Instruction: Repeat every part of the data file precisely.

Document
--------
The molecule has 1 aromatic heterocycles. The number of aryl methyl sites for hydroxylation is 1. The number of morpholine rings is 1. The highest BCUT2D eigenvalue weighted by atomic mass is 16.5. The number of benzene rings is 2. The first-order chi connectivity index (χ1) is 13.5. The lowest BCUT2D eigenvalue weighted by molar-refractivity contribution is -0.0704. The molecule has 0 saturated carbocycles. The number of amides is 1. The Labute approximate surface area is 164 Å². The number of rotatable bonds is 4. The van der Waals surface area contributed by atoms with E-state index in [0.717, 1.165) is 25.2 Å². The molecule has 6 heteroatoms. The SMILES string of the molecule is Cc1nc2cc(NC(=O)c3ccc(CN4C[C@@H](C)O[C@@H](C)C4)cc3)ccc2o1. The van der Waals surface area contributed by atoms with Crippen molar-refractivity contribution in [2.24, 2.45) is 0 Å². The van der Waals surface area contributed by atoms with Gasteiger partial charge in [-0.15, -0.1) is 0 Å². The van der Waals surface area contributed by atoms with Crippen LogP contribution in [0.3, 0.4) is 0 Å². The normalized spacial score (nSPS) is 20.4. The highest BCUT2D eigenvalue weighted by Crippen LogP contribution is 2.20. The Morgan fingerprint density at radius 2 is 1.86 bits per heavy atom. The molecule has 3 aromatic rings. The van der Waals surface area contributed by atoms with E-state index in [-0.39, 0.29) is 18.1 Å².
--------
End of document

The molecule has 1 aromatic heterocycles. The number of aryl methyl sites for hydroxylation is 1. The number of morpholine rings is 1. The highest BCUT2D eigenvalue weighted by atomic mass is 16.5. The number of benzene rings is 2. The first-order chi connectivity index (χ1) is 13.5. The lowest BCUT2D eigenvalue weighted by molar-refractivity contribution is -0.0704. The molecule has 0 saturated carbocycles. The number of amides is 1. The Labute approximate surface area is 164 Å². The number of rotatable bonds is 4. The van der Waals surface area contributed by atoms with E-state index in [0.717, 1.165) is 25.2 Å². The molecule has 6 heteroatoms. The SMILES string of the molecule is Cc1nc2cc(NC(=O)c3ccc(CN4C[C@@H](C)O[C@@H](C)C4)cc3)ccc2o1. The van der Waals surface area contributed by atoms with Crippen molar-refractivity contribution in [2.24, 2.45) is 0 Å². The van der Waals surface area contributed by atoms with Gasteiger partial charge in [-0.15, -0.1) is 0 Å². The van der Waals surface area contributed by atoms with Crippen LogP contribution in [0.3, 0.4) is 0 Å². The normalized spacial score (nSPS) is 20.4. The highest BCUT2D eigenvalue weighted by Crippen LogP contribution is 2.20. The Morgan fingerprint density at radius 2 is 1.86 bits per heavy atom. The molecule has 3 aromatic rings. The van der Waals surface area contributed by atoms with E-state index in [-0.39, 0.29) is 18.1 Å².